Roy Hill paints its trucks pink for breast cancer awareness
The Roy Hill mining project has launched the first three of its ‘Pink Trucks for Breast Cancer Awareness’ at its mine site in Western Australia’s Pilbara region, to focus attention on breast cancer and to promote opportunities for women in mining.
The launch was presided over by Roy Hill executive chairman Gina Rinehart, who has a long history of supporting cancer research and support initiatives.
"I have been a long standing supporter of cancer research and support initiatives, dating back to the early 90s when I initiated the then first Breast Cancer Foundation in Australia, the Hancock Family Breast Cancer Foundation Inc, which I also chaired," Rinehart said.
The first three pink trucks have been named Hope, Ginny and Rachel and have delivered their first loads of iron ore to Roy Hill’s crushing plant. Over time, as the remaining 34 trucks in Roy Hill’s fleet require maintenance they will also be painted pink.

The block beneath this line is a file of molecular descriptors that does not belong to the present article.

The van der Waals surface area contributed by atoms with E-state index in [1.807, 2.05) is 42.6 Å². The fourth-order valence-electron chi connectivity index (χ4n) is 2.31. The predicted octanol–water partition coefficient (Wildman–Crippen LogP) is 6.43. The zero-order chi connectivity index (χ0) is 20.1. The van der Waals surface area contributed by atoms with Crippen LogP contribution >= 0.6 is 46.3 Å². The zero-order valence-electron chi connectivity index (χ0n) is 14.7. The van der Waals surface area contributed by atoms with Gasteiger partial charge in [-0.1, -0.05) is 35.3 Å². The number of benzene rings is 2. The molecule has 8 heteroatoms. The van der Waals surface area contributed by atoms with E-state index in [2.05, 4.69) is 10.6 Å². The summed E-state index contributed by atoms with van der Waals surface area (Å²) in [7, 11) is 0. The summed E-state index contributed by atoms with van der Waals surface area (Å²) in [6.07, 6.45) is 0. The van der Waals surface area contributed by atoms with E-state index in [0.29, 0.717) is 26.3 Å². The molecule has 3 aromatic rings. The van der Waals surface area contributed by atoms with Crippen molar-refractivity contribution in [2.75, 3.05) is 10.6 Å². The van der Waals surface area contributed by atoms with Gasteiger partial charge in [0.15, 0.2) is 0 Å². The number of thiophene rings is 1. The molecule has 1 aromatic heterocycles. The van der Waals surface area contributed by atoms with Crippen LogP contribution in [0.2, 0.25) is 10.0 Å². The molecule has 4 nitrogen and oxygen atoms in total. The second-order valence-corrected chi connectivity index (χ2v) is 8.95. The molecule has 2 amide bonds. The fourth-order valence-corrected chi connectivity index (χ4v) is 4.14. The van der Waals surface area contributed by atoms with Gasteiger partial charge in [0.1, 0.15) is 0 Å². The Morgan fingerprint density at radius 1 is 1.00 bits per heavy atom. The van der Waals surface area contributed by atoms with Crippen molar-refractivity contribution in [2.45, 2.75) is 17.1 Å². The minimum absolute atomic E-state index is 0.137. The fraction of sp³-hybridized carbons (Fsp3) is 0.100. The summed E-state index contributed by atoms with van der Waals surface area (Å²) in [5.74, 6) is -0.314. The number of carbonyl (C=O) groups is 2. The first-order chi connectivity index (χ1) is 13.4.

Roy Hill hopes to raise awareness and support for breast cancer treatment initiatives and research.
"The more we can do to raise support for helping fight this very, very serious and frightening battle, the closer we are to finding ways to improve treatment options and cures for one of the biggest killers of women in Australia," Rinehart said.
The event was also an opportunity to showcase Roy Hill’s standing as one of the highest percentage employers of women in the WA mining sector, with Rinehart adding that there are far more women involved in the mining sector as a whole today.
"Whenever I visit here at the mine, or at the port or ROC in Perth and speak to our female staff, I'm told, and love to hear, that they find their time working at Roy Hill very interesting and rewarding, and that they enjoy being a part of Roy Hill’s milestones, such as today," Rinehart said.
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